The UK's Urban Wildlife

The UK's Urban Wildlife

Wildlife is not just the brown bear in the forests of North America or Eastern Europe, wildlife is right here in front of you; all you need to do is look a little closer, maybe look up or down, and most importantly, know where to look. Even in cities, you will find a range of animals.

All around the UK, councils and the National Trust ensure we protect green spaces to give a habitat to mammals, birds, reptiles and lots of insects we may not enough notice and yet are vital to our environment. Animals have an important place in our ecosystem; bees for example are vital to pollinate our plants, animals help consuming organic waste in cities, pest control and they process air and water pollution. Peregrine falcons for example hunt feral pigeons.

Interestingly, wildlife in the city will differ from the one in the countryside; animals adapt to their environment. Some birds have developed a song that is higher pitched in cities to stand out from the low pitched traffic noises. Birds hunting at night also have to learn to do so in the artificial city lights and grey squirrels will focus on visual signals because it is more reliable than audio signals in busy cities.

In London alone, over 13,000 species can be found and the city has over 1,750 wildlife sites. Half of London is green spaces and open water, attracting a range of animals. A lot of parks are set out and managed in a way that allows more wildlife to live in the area.

Getting wildlife into an area is about analysing what the animals need and designing the space right: tall flowers to attract bees, butterflies and other birds, covering and joining green spaces for small mammals to be able to move around safely, night-scented plants for bats, and shrubs which flower throughout the year for a diversity of animals. Of course, trees are always key, as they provide a perfect habitat with fruits for the animals and room to nest for badgers, deer and foxes.

To help attract wildlife to your area, there are simple tricks, you just need to know which seeds, vegetables and other foods to put out and what to avoid! Most importantly, mimic nature in terms of what you offer and make sure it is easily available but kept wild - birds should have it easier and be safe, but it's better to adapt a garden to wildlife than to make them adapt and depend on you!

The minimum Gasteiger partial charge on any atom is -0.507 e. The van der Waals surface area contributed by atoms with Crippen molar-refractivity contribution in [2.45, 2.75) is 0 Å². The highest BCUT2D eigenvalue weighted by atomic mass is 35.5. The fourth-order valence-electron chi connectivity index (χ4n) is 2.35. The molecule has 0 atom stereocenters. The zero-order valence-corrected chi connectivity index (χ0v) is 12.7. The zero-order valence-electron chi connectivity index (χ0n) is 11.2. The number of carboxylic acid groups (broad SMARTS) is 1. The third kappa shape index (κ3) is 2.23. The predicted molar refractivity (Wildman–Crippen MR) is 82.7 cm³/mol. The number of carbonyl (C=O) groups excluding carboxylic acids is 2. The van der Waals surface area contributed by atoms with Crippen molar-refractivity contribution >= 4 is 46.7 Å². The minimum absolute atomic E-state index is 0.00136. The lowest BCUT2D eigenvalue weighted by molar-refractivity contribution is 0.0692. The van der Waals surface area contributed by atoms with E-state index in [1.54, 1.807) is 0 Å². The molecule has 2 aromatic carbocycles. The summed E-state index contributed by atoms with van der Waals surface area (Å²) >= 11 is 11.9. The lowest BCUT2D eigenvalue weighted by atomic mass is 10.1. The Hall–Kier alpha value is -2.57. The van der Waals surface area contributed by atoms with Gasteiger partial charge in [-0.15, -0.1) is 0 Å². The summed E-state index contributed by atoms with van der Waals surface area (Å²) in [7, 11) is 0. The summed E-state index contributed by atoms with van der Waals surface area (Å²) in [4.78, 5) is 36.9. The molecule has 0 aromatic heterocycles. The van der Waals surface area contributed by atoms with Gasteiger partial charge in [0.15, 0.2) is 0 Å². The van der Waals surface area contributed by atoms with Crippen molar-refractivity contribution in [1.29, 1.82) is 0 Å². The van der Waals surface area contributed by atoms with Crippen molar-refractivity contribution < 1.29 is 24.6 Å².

After a poll by the BBC Wildlife Magazine, Bristol is the best city for urban wildlife, closely followed by London. The capital is always trying to attract more wildlife!

Here are some tips on where to see beautiful wildlife:

First of all: Look up! There are birds everywhere as long as you just look in the right places.

The London Wildlife Trust has a range of reserves which cater well to wildlife and where you can go to spot animals at almost any time of year.

In central London and the surrounding areas, you can see much more wildlife than you would expect! Holland Park in West London is full of peacocks roaming around and while speaking of birds, you can see lots of seabirds and herons in Kensington Gardens and Hyde Park, along the Serpentine. You may spot some walking along Regent's Canal and around the Camley Street Nature Park near St. Pancras Station.

Other birds are birds of prey. They are used to control the pigeons in the city. They have now made nests all around the city, including at St Paul's Cathedral, Tate Modern and the Barbican.

With blue spaces being a key part of the city, the London Wetland Centre in Barnes is a large reserve full of grass snakes, ducks, bitterns and nesting birds.

Regent's Park and Richmond Park are great for deer, owls, squirrels and hedgehogs, squirrels and foxes but if you look closely, you can spot wildlife in almost any green space around the city. Spend a day walking around, from Brompton Cemetery, to Battersea Park, to Hyde Park, St James's Park and Victoria Park - wherever you see nature, you will see wildlife!

By Claire Herbaux - Online Journalism Intern

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